Re: Database naming convention (yet another post of it, but a bit different)

From: Tibor Karaszi <>
Date: Thu, 10 Oct 2002 09:23:25 GMT
Message-ID: <hGbp9.1610$>


We've recently been through that change. We had one table with one row where we had one column per config option for the application. We changed this into a two column table as you described, because we got fed up doing schema changes each time a new config option was introduced (this was a particular pain as the schema is created by a setup program which also has to handle upgrades, so he have to maintain that code for each schema change).

In MS SQL Server 2000, there's a sql_variant datatype. For this, an instance can take the shape of almost any of the DBMS datatypes. There are also system functions you can use to ask the DBMS which datatype is stored in an instance of the sql_variant datatype. I guess that this datatype can be *really* misused, but this is a situation where it can be handy. As our code has to run down to SQL Server 6.5, we opted to store all as strings. Then we have a COM object which encapsulates this and exposes proper datatypes to outside world.

One disadvantage for this layout is that creating constraints becomes a bit more involved. You essentially have to check for value in the Setting column along with allowed values in the Value column. We don't have CHECK constraint today for this table (sw isn't released yet, we might do it), but if/when we do we will have to encounter that an "int" is stored in a varchar(100) column.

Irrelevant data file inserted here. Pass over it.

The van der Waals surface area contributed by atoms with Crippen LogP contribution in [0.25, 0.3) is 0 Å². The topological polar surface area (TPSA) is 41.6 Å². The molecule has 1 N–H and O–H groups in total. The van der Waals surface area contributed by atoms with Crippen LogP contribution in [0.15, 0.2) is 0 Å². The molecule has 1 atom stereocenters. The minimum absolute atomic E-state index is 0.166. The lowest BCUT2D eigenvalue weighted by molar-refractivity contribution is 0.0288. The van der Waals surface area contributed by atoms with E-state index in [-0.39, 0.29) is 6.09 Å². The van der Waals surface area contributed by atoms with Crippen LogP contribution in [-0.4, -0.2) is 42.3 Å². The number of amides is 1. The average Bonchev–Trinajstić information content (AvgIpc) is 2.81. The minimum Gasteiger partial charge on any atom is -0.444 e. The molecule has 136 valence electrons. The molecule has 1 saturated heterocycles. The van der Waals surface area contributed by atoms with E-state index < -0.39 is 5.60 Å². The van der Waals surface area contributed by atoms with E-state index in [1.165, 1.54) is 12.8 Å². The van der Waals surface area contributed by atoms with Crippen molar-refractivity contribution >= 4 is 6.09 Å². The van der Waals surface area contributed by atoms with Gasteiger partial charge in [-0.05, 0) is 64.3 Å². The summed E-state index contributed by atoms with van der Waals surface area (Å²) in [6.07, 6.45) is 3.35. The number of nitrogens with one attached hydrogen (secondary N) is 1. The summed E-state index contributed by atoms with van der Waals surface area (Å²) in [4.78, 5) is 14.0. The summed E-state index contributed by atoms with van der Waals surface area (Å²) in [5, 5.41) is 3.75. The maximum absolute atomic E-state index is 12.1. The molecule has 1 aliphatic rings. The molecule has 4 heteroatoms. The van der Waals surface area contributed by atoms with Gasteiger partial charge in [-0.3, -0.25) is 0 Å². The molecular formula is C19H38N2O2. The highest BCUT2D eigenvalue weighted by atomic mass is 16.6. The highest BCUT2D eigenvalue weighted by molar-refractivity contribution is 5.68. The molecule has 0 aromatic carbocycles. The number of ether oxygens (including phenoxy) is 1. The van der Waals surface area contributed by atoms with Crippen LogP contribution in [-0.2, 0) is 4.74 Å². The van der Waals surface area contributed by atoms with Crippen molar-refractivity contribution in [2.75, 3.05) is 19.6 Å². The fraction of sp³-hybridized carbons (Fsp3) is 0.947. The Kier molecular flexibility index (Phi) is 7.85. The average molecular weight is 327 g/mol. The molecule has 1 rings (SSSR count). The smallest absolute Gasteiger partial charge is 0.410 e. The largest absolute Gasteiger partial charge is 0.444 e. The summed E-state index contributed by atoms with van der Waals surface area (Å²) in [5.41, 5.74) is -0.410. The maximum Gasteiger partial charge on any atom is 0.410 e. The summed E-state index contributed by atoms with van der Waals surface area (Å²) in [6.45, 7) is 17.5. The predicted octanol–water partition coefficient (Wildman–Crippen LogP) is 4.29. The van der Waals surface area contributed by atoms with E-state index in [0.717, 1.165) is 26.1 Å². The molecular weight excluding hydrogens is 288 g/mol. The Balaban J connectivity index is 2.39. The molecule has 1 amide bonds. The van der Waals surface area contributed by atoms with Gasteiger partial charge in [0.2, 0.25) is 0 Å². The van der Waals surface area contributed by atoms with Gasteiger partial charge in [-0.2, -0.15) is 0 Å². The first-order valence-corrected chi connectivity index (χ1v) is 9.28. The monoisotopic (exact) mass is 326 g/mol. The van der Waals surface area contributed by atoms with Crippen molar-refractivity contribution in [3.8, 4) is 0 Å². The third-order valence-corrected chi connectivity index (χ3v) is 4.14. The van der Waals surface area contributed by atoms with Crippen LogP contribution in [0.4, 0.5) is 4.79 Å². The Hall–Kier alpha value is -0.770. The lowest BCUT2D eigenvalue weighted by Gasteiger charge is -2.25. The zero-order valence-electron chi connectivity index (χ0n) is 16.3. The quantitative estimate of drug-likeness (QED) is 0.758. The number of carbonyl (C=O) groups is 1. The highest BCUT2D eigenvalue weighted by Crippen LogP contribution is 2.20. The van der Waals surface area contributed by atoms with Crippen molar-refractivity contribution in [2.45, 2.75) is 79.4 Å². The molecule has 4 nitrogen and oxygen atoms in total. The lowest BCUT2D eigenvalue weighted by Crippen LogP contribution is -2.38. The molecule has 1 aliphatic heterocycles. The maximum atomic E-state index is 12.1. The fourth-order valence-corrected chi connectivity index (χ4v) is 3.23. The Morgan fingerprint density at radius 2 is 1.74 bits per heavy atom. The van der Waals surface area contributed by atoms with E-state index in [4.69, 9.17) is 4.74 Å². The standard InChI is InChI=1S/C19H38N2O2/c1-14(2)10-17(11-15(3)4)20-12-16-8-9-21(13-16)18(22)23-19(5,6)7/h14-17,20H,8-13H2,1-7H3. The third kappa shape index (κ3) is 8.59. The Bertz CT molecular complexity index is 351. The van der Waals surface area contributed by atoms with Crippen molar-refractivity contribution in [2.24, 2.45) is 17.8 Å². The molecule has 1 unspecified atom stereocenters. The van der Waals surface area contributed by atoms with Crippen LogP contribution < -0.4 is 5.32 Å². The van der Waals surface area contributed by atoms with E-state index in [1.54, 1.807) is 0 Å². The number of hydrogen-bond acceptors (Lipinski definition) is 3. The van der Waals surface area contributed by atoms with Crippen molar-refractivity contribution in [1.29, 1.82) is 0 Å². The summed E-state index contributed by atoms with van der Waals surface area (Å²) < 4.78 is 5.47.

Tibor Karaszi

"stu" <> wrote in message

> >Especially when it comes to cases where
> > we have a table with one row.
> Slightly OT but...
> Are 1 row tables a good idea for storing settings? I usually set up the
> following table(s) to store settings in a database:
> Setting(pk) Value
> pi 3.14159265
> maxReportSize 90
> case 12
> etc....
> then another (sometimes I store numeric and text values in the same
> for text settings:
> What are the advantages / disadvantages with this structure compared to a
> one row table for storing settings. I realise my design is not normalised
> (at all!) but it seems to work well.
> Cheers
> Stu
Received on Thu Oct 10 2002 - 11:23:25 CEST

Original text of this message